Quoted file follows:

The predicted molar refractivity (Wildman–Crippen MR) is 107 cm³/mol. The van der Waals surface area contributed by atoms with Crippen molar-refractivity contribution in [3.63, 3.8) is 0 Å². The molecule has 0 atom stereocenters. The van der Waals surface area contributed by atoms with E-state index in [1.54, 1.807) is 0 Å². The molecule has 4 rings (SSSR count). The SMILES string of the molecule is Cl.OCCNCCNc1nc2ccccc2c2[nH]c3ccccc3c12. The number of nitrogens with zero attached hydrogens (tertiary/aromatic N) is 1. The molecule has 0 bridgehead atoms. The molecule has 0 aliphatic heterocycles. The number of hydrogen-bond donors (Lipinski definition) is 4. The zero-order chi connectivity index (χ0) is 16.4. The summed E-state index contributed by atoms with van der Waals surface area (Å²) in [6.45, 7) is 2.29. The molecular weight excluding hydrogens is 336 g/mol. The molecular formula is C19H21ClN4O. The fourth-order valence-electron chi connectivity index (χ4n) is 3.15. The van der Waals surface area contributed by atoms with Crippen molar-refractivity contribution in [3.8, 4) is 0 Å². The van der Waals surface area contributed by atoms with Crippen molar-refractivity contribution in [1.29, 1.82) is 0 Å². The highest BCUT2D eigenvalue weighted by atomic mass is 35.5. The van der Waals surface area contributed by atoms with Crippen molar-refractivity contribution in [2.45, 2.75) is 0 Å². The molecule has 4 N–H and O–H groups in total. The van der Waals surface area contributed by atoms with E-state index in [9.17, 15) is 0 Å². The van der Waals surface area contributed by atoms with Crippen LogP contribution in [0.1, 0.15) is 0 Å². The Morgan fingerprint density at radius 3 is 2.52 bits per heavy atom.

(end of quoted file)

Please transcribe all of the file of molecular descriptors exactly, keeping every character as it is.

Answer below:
The predicted molar refractivity (Wildman–Crippen MR) is 107 cm³/mol. The van der Waals surface area contributed by atoms with Crippen molar-refractivity contribution in [3.63, 3.8) is 0 Å². The molecule has 0 atom stereocenters. The van der Waals surface area contributed by atoms with E-state index in [1.54, 1.807) is 0 Å². The molecule has 4 rings (SSSR count). The SMILES string of the molecule is Cl.OCCNCCNc1nc2ccccc2c2[nH]c3ccccc3c12. The number of nitrogens with zero attached hydrogens (tertiary/aromatic N) is 1. The molecule has 0 bridgehead atoms. The molecule has 0 aliphatic heterocycles. The number of hydrogen-bond donors (Lipinski definition) is 4. The zero-order chi connectivity index (χ0) is 16.4. The summed E-state index contributed by atoms with van der Waals surface area (Å²) in [6.45, 7) is 2.29. The molecular weight excluding hydrogens is 336 g/mol. The molecular formula is C19H21ClN4O. The fourth-order valence-electron chi connectivity index (χ4n) is 3.15. The van der Waals surface area contributed by atoms with Crippen molar-refractivity contribution in [3.8, 4) is 0 Å². The van der Waals surface area contributed by atoms with Crippen molar-refractivity contribution in [1.29, 1.82) is 0 Å². The highest BCUT2D eigenvalue weighted by atomic mass is 35.5. The van der Waals surface area contributed by atoms with Crippen molar-refractivity contribution in [2.45, 2.75) is 0 Å². The molecule has 4 N–H and O–H groups in total. The van der Waals surface area contributed by atoms with E-state index in [9.17, 15) is 0 Å². The van der Waals surface area contributed by atoms with Crippen LogP contribution in [0.1, 0.15) is 0 Å². The Morgan fingerprint density at radius 3 is 2.52 bits per heavy atom.